Chromosomes are the last resort of those who acknowledge all of the above, yet are still desperate to force us into the binary boxes we were assigned at birth. XX = female and XY = male, they say; that’s a reality you can’t change even with genital surgery. The irony is that many of the people insisting on this “genetic reality” don’t know much about biology themselves. Plenty of variations on chromosomes exist; to say otherwise is to contribute to intersex erasure. (And intersex people are also harmed by cissexist legislation, even if they are ipso gender rather than trans.) Some have questioned whether we should even refer to “sex chromosomes” at all.

But ultimately, chromosomes are completely and utterly irrelevant when it comes to everyday social interactions. I can guarantee you that the overwhelming majority of people reading this entry do not know what their own “sex chromosomes” are, nor do they know those of any of their friends. People do not routinely submit to genetic tests, whether for the purposes of birth sex assignment or for determining which gendered facilities they can enter. Even for elite athletes at the Olympic level, genetic testing has been a poor predictor of advantage, as outlined in this essay (note: contains cissexist language). So why on Earth do many insist on labeling people as “XX female” or “XY male”?

Following my own advice of using “I” statements, I will not tell a trans, cis, or intersex person how to refer to their own body. If a trans woman wishes to refer to herself as “male-bodied” or “biologically male,” that is her right. But I really wish people would stop forcing these labels on others. On the rare occasion that it is useful or necessary to speak of something other than a person’s self-identified gender – and cis people self-identify as well, they just aren’t questioned for it – the preferred phrase is “assigned fe/male at birth”.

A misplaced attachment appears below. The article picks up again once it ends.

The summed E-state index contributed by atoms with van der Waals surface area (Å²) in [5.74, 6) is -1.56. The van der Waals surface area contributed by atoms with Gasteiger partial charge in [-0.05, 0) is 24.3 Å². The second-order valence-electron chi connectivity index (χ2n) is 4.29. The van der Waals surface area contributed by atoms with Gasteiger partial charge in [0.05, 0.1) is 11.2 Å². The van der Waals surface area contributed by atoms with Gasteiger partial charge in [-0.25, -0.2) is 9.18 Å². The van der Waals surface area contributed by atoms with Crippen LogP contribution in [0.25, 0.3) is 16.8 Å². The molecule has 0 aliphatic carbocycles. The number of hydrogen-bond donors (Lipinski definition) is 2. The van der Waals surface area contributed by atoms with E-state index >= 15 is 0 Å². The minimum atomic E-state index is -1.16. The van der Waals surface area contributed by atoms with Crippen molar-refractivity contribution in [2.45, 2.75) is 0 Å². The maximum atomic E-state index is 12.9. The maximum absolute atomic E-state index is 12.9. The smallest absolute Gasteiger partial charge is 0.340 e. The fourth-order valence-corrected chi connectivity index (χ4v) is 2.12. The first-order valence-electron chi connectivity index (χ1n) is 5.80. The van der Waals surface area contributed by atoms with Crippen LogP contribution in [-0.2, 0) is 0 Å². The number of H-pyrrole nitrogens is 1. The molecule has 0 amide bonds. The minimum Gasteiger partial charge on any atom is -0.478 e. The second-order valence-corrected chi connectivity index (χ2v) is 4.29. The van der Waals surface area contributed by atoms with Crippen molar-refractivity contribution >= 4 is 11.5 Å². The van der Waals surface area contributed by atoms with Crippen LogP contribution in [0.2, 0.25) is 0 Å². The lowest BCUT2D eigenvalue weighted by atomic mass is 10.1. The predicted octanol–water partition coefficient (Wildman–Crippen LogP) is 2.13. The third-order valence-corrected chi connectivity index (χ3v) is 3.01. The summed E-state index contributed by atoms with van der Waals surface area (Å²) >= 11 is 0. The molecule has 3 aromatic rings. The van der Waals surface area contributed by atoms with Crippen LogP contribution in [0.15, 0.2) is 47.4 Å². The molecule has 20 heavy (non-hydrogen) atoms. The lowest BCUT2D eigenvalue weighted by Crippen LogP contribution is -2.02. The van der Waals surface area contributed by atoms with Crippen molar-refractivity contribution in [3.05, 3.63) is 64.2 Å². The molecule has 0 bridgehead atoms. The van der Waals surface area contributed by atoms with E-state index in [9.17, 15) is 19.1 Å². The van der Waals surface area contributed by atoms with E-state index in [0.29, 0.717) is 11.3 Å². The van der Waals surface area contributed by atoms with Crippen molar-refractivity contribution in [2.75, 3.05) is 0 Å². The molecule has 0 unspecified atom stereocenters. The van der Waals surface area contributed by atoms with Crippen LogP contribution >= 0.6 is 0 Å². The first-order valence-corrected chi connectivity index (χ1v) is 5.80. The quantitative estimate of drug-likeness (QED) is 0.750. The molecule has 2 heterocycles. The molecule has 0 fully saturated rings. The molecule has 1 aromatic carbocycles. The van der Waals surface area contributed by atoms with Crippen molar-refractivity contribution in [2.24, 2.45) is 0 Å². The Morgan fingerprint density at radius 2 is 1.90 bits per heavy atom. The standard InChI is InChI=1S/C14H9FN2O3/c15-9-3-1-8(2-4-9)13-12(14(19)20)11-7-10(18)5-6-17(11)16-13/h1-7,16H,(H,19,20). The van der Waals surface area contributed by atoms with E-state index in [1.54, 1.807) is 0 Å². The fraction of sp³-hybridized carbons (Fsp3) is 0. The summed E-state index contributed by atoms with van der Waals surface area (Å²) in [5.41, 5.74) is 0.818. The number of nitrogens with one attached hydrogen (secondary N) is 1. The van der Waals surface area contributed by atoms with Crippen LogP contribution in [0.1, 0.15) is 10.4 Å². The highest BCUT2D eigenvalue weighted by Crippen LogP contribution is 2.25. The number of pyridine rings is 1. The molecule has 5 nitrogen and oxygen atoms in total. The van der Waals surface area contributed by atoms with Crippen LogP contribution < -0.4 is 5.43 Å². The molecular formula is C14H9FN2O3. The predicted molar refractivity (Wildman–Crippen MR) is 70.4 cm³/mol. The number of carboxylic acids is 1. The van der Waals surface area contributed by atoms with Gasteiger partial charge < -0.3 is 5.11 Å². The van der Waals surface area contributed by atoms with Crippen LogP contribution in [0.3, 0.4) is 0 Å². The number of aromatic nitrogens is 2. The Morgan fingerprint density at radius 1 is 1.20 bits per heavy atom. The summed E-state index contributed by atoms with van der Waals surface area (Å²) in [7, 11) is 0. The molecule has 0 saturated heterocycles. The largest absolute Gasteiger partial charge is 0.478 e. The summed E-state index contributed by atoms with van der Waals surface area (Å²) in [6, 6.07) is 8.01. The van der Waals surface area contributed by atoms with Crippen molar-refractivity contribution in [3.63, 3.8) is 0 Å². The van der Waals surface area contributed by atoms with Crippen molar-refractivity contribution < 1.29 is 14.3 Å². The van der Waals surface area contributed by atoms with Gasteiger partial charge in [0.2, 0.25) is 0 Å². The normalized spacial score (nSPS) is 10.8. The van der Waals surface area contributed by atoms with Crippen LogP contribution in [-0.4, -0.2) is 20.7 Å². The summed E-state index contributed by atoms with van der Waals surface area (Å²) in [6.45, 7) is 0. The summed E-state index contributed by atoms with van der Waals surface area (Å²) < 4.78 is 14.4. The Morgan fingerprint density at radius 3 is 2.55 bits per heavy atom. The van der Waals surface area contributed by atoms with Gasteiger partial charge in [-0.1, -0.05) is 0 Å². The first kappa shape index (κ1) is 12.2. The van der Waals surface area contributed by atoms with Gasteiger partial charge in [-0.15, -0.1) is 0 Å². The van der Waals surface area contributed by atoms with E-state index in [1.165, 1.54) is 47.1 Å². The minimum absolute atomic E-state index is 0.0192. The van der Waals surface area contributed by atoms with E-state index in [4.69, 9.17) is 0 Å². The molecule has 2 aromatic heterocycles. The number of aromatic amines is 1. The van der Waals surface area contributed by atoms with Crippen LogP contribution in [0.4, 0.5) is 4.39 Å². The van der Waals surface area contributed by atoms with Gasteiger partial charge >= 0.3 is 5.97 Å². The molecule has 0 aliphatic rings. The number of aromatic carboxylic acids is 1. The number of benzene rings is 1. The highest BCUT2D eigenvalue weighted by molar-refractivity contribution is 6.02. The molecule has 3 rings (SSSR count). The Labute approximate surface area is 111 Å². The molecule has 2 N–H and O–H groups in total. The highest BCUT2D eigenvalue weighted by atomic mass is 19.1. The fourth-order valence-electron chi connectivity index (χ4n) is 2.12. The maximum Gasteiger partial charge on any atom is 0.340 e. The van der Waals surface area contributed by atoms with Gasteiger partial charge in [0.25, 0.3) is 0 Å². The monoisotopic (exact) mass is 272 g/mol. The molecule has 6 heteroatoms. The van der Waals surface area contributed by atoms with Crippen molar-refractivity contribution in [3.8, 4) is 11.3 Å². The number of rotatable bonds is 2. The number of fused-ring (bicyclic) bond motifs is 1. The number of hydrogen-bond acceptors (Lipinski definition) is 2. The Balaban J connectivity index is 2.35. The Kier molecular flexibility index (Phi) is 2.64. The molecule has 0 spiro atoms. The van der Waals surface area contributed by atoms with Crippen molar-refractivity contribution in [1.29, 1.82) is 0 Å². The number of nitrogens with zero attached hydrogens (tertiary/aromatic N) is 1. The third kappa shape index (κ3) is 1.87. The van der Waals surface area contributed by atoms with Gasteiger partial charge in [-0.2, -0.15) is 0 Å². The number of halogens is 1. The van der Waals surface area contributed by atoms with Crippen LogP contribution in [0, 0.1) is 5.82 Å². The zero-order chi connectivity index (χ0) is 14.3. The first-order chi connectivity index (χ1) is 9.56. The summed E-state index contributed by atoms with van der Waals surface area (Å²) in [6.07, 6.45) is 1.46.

One trans activist who has been doing a great job of deconstructing the sex binary is Sophie Labelle, illustrator of the Assigned Male web comic.  While the central character in her comic is a trans girl, she also features trans male, nonbinary, and intersex characters. Sophie is one of the artists I’m supporting on Patreon. She has lots of great, gender-affirming art in her shop, including coloring books for children. Highly recommended for people of all ages and genders!

If we could all be accepting of everyone’s gender identities and expressions, and not insist on reducing each other to body parts…. what a wonderful world this would be.

Telling our own stories

[Image: Screenshot of the Transgender Today section of the New York Times, featuring images of and quotes from many people, with the headline Transgender Lives: Your Stories.]

A couple of months ago, I learned that the New York Times had created a space for trans people to tell our own stories through text, images, and video. This month I decided to share my own story. Being limited to 400 words, I wrote and rewrote, agonizing over every syllable; there was so much more I wanted to say that wouldn’t fit. I even debated how or whether to list my occupation, eventually settling on “Photographer”, as I don’t (yet) consider myself to be a professional writer. I uploaded a photo my partner Ziggy took of me wearing the Kat Blaque T-shirt and matching mug, then submitted and hoped for the best.

Yesterday, the New York Times published my story! I was elated. Not a single word was altered.